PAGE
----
One in four road deaths work-related, safety body finds
Of 833 road deaths in Ireland between 2008 and 2011, 193 (23%) are linked to work - IOSH
A study has found that of 193 work-related fatal road incidents, truck drivers were involved in 99. File photograph: Getty Images
Nearly a quarter of all road traffic fatalities in the Republic are work-related, according to a new report published by the international Institution of Occupational Safety and Health (IOSH).
The institution, representing more than 46,000 members in 120 countries, is the world’s biggest professional health and safety organisation.
Its Irish study saw researchers from UCD analyse coroner records on road traffic fatalities in Ireland over the four-year period from 2008 to 2011.
The coroner files included a wealth of information - in postmortem reports, toxicology reports, police reports, depositions and witness statements.
It found that of 833 road deaths analysed, 193, or 23 per cent, were work-related.
The researchers identified three key groups at risk from work-related road fatalities: those driving for work; those who work on the side of the road; and non-workers or bystanders whose deaths are associated with a work-related driving activity.
Of the 193 deaths, 85 per cent were bystanders, while the remaining 15 per cent were of workers themselves.
The institution expressed particular concern at the number of drivers of large vehicles in the Republic who had been unaware of collisions with pedestrians or cyclists until they were halted by a witness further on in their journey.
The study also found:
* Truck drivers were involved in 99 of the 193 work-related fatal incidents.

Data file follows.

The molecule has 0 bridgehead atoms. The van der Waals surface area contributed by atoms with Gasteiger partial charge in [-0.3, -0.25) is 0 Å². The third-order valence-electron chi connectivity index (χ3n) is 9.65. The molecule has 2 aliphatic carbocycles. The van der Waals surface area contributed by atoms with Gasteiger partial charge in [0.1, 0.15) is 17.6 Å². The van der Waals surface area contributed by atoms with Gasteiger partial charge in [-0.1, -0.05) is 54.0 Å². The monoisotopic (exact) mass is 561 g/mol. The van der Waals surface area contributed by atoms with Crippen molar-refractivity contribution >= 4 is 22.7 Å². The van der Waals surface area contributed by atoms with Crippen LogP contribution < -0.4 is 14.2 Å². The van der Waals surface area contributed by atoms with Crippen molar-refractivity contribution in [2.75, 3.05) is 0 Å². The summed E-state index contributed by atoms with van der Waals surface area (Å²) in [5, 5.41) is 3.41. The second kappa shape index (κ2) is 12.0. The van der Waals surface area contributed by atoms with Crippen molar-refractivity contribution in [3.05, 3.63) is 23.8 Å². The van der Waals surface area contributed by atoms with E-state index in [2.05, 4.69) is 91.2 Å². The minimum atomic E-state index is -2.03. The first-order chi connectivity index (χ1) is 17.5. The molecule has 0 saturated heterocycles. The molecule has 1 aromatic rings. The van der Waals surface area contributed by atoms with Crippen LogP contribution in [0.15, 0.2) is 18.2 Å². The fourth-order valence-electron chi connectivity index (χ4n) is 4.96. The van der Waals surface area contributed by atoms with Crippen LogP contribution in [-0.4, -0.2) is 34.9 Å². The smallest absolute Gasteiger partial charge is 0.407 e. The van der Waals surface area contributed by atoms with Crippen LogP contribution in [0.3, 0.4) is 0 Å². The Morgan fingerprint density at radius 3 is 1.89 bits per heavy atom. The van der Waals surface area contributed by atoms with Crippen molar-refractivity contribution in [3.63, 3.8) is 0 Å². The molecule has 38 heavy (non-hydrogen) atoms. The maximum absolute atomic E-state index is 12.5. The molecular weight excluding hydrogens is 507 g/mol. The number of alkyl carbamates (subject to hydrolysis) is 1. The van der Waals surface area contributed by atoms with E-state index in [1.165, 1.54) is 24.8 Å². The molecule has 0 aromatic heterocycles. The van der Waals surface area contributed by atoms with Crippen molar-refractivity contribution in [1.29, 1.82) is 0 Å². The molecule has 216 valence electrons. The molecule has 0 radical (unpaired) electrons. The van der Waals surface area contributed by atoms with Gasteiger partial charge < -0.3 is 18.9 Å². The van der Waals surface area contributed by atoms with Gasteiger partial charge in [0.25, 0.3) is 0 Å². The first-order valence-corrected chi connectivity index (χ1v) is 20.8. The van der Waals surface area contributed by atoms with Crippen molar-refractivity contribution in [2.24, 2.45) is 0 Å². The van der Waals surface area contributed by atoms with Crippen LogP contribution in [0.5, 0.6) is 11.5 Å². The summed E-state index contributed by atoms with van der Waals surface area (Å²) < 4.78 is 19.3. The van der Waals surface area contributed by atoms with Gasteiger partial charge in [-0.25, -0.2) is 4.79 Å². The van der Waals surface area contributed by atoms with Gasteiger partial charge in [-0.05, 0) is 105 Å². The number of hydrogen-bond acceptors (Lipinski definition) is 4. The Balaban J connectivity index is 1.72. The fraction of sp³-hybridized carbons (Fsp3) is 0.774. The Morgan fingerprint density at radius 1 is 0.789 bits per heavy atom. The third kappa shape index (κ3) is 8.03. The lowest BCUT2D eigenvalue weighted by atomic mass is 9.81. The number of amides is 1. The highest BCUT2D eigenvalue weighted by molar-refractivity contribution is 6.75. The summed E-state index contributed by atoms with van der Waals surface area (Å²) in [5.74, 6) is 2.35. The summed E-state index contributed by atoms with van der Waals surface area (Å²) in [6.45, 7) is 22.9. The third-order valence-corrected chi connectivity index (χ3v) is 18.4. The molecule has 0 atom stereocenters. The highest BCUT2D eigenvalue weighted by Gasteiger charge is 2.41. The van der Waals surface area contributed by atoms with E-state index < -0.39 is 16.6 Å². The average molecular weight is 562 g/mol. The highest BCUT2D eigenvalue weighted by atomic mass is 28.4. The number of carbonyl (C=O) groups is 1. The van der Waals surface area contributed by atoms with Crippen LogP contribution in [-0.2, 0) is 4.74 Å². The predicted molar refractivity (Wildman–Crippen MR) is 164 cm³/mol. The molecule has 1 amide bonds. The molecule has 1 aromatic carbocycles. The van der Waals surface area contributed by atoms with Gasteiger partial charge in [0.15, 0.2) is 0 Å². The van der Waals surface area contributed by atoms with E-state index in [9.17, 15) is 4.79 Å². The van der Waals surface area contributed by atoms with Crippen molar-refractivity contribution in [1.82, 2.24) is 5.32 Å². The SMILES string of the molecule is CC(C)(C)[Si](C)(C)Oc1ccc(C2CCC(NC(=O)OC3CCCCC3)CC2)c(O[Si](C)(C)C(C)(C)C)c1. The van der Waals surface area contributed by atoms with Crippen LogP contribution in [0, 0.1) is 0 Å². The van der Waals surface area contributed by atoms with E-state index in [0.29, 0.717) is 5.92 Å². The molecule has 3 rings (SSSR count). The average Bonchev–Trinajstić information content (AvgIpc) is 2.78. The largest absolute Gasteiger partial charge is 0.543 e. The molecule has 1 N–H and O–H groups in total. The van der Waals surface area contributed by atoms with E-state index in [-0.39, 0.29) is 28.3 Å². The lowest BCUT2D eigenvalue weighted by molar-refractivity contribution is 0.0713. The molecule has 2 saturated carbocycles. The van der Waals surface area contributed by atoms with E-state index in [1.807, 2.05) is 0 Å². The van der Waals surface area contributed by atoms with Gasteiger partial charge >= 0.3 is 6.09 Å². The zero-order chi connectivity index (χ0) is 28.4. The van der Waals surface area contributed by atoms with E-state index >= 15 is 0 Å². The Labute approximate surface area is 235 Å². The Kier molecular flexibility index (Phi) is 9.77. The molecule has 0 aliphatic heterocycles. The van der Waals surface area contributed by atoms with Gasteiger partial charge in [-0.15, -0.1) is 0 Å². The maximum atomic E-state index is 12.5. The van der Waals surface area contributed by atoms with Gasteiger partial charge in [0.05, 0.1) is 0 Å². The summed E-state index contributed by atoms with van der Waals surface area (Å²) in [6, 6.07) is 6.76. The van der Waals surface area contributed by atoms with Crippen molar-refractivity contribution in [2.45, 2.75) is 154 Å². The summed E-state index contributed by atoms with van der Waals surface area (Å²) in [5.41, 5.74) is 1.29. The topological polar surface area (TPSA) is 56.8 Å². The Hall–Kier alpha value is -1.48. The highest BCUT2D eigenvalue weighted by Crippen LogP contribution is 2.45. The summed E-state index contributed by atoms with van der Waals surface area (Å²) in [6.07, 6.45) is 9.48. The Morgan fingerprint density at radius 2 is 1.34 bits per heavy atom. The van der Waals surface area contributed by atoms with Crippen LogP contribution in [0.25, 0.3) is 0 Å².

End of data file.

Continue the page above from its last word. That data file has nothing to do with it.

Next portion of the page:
* Of the 193 work-linked fatalities, 29 were of people who were engaged in work activity at the time of the collision.
* 45 were of bystanders where work activity was a primary contributor to the collision.
* 119 were of bystanders where work activity was not a direct contributor to the collision.
“The most striking depositions are those in which drivers of large vehicles were largely unaware of the collision with a pedestrian or a cyclist, until they were halted by a witness further on in their journey,” said Prof Anne Drummond from the UCD School of Public Health, Physiotherapy and Sports Science, who led the study team.
“These situations could almost certainly be reduced by introducing measures to increase visibility in and around sections of large working vehicles traditionally known as “blind spots” and improving the awareness among pedestrians and cyclists of such blind spots,” she added.
“With increasing volumes of traffic, including work related traffic, these findings should be of real concern to road safety, public health, occupational health and regulatory authorities,” she said.
Kate Field, head of information and intelligence at IOSH, said the research will hopefully lead to an improvement in the reporting of statistics on fatal work-related road traffic incidents, “helping to highlight the importance of reliable sources of notification through coroner, police or regulatory authorities records to avoid under-reporting and misreporting practices”.
Separately, the Road safety Authority has warned of consequences for employers who fail to put in place company “driving for work” policies.
The full report, entitled Fatal Collisions on the Road and Safety and Health, can be downloaded at iosh.co.uk/roadfatalities